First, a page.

An image pickup apparatus according to still another aspect of the present invention is provided with the image stabilizing apparatus as described above.

Further features of the present invention will become apparent from the following description of exemplary embodiments with reference to the attached drawings.

BRIEF DESCRIPTION OF THE DRAWINGS

FIG. 1A is a top view of a single lens reflex camera according to a first embodiment of the present invention, and FIG. 1B is a side view of the single lens reflex camera according to the first embodiment of the present invention.

FIG. 2 is a block diagram showing the circuit configuration of the single lens reflex camera according to the first embodiment of the present invention.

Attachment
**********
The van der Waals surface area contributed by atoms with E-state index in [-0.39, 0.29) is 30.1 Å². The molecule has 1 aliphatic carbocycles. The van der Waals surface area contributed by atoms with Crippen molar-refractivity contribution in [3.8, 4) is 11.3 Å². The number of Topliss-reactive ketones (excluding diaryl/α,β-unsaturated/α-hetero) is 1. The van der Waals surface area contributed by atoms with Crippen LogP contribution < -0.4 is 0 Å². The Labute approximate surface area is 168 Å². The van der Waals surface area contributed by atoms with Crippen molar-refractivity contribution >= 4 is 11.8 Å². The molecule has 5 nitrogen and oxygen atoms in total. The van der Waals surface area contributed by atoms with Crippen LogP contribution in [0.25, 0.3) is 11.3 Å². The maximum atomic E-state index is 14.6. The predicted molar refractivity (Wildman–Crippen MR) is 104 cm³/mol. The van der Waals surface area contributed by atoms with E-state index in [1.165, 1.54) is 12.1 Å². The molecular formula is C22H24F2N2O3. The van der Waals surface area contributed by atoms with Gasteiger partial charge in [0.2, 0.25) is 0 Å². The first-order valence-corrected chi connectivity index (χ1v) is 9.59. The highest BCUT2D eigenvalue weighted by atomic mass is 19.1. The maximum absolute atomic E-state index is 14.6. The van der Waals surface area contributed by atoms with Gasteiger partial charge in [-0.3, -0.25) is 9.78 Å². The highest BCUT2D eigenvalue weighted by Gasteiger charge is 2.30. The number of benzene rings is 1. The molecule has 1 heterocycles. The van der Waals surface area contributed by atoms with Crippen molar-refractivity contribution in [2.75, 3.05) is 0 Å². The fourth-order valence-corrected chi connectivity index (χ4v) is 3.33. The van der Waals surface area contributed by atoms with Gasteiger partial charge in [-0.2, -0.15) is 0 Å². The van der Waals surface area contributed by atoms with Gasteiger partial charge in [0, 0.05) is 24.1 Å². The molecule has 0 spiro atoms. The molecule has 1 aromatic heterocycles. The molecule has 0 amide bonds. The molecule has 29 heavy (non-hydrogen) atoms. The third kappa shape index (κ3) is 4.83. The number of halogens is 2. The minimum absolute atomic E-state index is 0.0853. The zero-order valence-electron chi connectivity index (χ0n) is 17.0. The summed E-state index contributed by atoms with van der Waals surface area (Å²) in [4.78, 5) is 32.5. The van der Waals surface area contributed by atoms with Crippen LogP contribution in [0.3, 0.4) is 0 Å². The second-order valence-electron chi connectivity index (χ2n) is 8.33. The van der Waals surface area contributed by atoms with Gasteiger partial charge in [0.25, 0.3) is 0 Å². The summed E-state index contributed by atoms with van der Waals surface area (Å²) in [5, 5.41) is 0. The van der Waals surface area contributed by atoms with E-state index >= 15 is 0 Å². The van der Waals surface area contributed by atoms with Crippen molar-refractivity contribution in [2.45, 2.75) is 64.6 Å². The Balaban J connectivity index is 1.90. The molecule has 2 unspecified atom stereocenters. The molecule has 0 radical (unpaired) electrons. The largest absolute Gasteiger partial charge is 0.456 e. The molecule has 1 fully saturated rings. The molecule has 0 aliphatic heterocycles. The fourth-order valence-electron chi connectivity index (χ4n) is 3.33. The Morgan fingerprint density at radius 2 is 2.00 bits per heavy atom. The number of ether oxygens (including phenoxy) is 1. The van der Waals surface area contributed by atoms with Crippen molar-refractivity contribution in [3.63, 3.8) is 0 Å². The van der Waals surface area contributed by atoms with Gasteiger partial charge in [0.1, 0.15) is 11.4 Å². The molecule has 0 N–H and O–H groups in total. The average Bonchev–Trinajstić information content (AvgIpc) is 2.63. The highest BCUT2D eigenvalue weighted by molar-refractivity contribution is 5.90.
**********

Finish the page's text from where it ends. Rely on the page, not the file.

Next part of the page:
FIGS. 3A, 3B and 3C respectively illustrate a gravity error on an acceleration sensor, a gravity error in connection with a shake angle, and a gravity error in relation to the shake angle in the single lens reflex camera according to the first embodiment of the present invention.

FIG. 4 is a graph that shows changes in the output of the acceleration sensor shown in FIG. 2 with changes in gravity, with the horizontal axis representing the time elapsed since the camera is held and the vertical axis representing the angle in shaking and the output of the acceleration sensor.

FIG. 5 is a flow chart of an operation relating to image blur correction in the single lens reflex camera according to the first embodiment of the present invention.

FIG. 6 is a block diagram showing the circuit configuration of the single lens reflex camera according to a second embodiment of the present invention.